A recent project I assisted with at C-LAB, led by C-LAB director Jeffrey Inaba and fellow collaborators Björn Ehrlemark and Betsy Medvedovsky, opened in Tokyo, Japan at the Yoshioka Library earlier this month. Intended as a sort of covert take-over of this architecture publication library, the exhibit was meant as a small C-LAB retrospective that augmented Jeffrey's coinciding lecture.
When approaching the project, we asked ourselves, "What would this library look like if C-LAB slowly became the only source of architectural broadcasting?" Our answer was a sort of conspiratorial newsletter that found itself scattered among all the rest of the magazines in the library. Slipped on top of the current displays, one would discover that the arranged newsletters made large mosaic images that only rendered a piece of the C-LAB story:
The newsletter was a really interesting format for a review of C-LAB's work over the years. Separated into four categories: Bond, Harness, Leak, and Architect, the newsletter organized the work into juxtapositions that worked across many scales - image to image, image to text, spread to image, spread to spread, and so on. New to C-LAB, this project was especially helpful for me in gaining a wide knowledge of the work C-LAB has done and the approach which they use to develop the projects.
This format reminds me of a sort of an LP cover, the Beatles Sgt. Pepper's perhaps, in that the sort of collage style of the graphics render a noisy composition that encourages exploration. When you listen to Sgt. Pepper's, it's so enveloping to listen to the record while searching through the LP artwork. In the same sense, as you look through the newsletter, new projects are discovered, greater detail is seen, and something you didn't notice the first time is finally uncovered. I think this is a great reflection of C-LAB's work, which is always comprised of so many layers that allow people to chew through the work, rather than just simply digest it.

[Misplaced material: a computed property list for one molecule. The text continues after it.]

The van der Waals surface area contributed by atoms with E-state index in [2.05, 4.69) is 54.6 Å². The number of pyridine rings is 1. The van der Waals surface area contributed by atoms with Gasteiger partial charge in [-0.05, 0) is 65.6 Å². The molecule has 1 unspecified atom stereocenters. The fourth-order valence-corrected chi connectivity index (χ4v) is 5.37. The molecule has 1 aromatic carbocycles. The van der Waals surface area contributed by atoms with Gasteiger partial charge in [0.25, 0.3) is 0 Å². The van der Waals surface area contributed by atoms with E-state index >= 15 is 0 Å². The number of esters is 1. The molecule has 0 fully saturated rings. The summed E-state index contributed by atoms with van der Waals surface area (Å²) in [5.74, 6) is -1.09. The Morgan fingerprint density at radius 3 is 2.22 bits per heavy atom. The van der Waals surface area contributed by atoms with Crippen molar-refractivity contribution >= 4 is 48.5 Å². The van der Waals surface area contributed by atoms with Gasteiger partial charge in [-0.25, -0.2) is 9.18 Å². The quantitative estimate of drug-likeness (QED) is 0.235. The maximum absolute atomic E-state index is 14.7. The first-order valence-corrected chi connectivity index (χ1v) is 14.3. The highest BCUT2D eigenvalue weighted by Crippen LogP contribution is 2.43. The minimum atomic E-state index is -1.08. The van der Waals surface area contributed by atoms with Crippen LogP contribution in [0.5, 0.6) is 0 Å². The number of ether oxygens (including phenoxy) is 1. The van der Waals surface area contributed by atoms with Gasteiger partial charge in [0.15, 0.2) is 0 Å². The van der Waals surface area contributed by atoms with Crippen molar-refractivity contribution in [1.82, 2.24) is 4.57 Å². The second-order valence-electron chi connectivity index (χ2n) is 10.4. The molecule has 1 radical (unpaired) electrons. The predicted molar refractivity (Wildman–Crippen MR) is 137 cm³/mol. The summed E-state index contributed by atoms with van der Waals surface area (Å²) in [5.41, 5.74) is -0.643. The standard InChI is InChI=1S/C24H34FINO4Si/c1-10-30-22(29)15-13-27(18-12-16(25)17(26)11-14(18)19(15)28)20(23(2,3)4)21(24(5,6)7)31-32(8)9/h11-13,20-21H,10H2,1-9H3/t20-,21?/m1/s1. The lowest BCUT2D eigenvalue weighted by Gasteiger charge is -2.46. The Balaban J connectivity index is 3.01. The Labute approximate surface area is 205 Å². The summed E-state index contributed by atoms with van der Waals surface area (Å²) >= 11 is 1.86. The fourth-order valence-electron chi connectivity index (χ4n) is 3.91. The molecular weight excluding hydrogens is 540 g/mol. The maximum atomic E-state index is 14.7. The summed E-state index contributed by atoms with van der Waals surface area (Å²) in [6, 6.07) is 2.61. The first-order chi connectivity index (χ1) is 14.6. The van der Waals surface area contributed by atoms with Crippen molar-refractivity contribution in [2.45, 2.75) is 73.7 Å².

In addition to the review of C-LAB's work, a long, and growing, list of architectural research laboratories over the past 50 years was displayed as a jumping-off point for further investigations into the realm of alternative architectural practices. Although I've always been fascinated with architecture, in the building sense, I've also been super interested in the research and publication side of the discipline. Doing the research of design labs really opened my eyes to a whole type of practice that I knew existed, but never really knew how to find it. What I found really fascinating is the number of labs that are popping up in design schools all over the world. These have had a placein the discipline for years - heck, Archis was founded in 1929 - but in recent years, new modes of alternative architecture research have found their place both academically and professionally. These alternative models offer architects a broader use of their skills and ideas, while still helping develop the discipline. It's overstated, but especially when architecture jobs are harder to find, it's a great thing to know that architects are finding new and exciting ways to influence design and the design of the world.